Inversely, while the pressure at the bottom appears to have sparked a major improvement, the tension at the opposite end of the table has led to the bigger names seizing up. PSG have been largely unimpressive since Carlo Ancelotti took charge, often winning - or drawing, like at Caen last weekend - thanks to a moment of individual brilliance. Wins over Marseille in 2012 can almost be written off given how badly Didier Deschamps' men have played of late, losing five successive league games for the first time in 33 years, while Lyon and Lille have consistently struggled for consistency.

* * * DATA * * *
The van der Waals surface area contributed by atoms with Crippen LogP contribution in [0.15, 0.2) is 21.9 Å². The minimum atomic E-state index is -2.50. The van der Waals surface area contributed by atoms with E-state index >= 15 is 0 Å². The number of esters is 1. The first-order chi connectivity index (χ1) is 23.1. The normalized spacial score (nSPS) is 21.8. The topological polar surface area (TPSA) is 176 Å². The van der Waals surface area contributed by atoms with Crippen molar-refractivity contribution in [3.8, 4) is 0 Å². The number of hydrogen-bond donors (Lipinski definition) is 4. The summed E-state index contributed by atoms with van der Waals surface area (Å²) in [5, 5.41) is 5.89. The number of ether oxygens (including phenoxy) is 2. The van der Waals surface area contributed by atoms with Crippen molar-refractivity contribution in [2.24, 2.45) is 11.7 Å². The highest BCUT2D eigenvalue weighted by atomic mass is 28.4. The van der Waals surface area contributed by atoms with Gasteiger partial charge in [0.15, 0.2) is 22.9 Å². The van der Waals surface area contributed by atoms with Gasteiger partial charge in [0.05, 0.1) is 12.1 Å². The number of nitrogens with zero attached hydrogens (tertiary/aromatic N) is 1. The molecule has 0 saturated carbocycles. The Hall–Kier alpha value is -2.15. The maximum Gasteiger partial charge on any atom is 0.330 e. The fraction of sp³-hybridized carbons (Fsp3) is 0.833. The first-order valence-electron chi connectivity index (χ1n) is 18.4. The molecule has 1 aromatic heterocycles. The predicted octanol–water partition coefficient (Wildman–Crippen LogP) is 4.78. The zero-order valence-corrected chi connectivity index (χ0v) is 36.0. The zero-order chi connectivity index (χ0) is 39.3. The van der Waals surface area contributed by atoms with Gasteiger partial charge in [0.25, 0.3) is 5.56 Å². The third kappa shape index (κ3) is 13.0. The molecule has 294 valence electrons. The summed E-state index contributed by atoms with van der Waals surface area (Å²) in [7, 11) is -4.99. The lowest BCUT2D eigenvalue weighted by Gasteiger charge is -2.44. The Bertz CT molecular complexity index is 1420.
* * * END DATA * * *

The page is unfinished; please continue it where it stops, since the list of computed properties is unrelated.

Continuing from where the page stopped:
Those challenging for the title or a place in the top three are doing a passable impression of cyclists in contention for the Tour de France's yellow jersey. While the lead riders watch each other, an unknown darts out from the peloton to nick a stage win now and then without affecting the overall status quo too much. Recent 'surprises' do not mark a major sea change in French football - just look at the table to see where those who have pulled off good individual results are. The only 'minnow' to have barged uninvited into 'the Elite' with the intention and capacity of remaining there is Montpellier, a team with the 14th-biggest budget in the division, and only slightly less of an upstart title challenger than Dereck Chisora. By closing the two-point gap to PSG and taking the title, Rene Girard's side would deliver a real slap in the face to the ancien regime on behalf of France's footballing under-class.